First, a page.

The purpose of this problem set is to familiarize you with just how central a genetic test is today to the diagnostic and therapeutic process. Toward the end of this problem set you will also become familiar with how the knowledge of the genomic extent of human disease and its modifiers can be leveraged to improve the breadth and depth of our care for our patients. The tools that you will use for this problem set are simple: a Web browser, a search engine (e.g., Google), and a medical literature database (e.g., PubMed).
A 24 year old male, GM, presents in your clinic with a bump in his neck. Palpation and imaging confirms that he does have a thyroid nodule. However, after a fine needle biopsy you inform him that no malignancy was found but that such biopsies can often miss a thyroid malignancy. At that point, although you had previously asked about his family history, he remembers that his paternal uncle had Medullary Thyroid Cancer (MTC) and "bumps" on his lips and in his mouth. His uncle had mentioned something about being told he had something called "MEN IIB" and that "the mutation is on codon 790" (but he cannot remember the name of the gene). Your patient has surfed the web and has read that MTC can occur in families and is also associated with other malignancies. He wants to know if this applies to him and how you propose to work him up. He then mentions that he has a 3-year-old half-brother, PM, and wonders if PM is at risk. He had looked it up on Yahoo and found the following:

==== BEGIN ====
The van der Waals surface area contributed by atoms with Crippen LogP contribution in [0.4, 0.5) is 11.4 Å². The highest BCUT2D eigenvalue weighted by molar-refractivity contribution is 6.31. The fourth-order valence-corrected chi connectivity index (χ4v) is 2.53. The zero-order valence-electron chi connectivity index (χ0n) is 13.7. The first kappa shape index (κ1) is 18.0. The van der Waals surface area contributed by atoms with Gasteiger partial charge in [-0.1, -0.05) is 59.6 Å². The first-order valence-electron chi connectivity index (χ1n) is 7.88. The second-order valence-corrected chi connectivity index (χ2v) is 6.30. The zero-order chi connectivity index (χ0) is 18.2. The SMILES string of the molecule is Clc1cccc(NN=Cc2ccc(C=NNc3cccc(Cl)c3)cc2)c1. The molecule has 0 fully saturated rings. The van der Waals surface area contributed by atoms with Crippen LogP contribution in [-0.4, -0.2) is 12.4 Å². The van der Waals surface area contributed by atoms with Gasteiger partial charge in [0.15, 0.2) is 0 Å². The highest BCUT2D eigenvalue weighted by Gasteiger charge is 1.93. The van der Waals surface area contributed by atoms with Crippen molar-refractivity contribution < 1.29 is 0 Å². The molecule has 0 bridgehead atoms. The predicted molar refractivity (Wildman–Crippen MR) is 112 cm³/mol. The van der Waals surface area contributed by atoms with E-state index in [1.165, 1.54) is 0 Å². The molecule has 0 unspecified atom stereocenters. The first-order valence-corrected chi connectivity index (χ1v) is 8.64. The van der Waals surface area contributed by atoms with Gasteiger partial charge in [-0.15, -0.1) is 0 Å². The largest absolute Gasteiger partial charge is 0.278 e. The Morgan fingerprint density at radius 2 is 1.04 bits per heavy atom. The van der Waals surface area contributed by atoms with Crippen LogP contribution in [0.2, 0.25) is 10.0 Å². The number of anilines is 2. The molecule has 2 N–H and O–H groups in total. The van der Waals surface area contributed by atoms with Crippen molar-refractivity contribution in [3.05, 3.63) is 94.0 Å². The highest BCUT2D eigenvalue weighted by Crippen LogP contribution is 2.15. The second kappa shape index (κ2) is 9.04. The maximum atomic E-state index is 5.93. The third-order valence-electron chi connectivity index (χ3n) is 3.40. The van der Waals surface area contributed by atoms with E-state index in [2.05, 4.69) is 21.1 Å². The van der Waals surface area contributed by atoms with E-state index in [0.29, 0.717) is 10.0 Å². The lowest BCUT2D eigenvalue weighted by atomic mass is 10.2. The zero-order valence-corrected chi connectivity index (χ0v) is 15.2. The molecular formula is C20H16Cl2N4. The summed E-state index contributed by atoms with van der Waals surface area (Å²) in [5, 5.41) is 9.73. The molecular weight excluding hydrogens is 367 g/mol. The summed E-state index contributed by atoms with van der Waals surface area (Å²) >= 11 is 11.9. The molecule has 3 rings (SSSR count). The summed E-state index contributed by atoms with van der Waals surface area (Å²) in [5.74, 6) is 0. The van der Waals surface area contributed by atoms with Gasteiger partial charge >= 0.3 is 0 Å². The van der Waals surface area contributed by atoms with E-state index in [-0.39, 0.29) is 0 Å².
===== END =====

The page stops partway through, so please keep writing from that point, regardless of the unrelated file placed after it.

"Medullary Carcinoma of Thyroid." Health Central Web site.
You read the contents of that link, but decide to do your own search.
You then do a search in Endocrine Abstracts and you find the following:
Shine, B. "Routine Calcitonin Measurement in Management of Thyroid Nodules: A Decision Analysis Approach." Endocrine Abstracts 3: 149.
Another approach to the diagnosis is suggested in
Baloch, Zubair. "Cytology Special: Penn Web Case Cyto01-1." University of Pennsylvania Health System Web site, 2002.
But, because your patient had mentioned that he did a Web search you look up the GeneTests site and find some interesting genetic tests that might be useful for the diagnosis.
1. What gene is most likely to explain GM's clinical findings?
2. What are the possible clinical associations for GM? How would you work him up or screen him for these other associations? Draw an alternative decision tree to the one shown in Figure 1.
3. How would you work up (evaluate) his half-brother, PM? And, if he has the same mutation as GM, what would his treatment consist of?
4. During the work-up of PM, you find that he has worsening constipation and watery stools. Is this explained by the aforementioned mutation? Elaborate.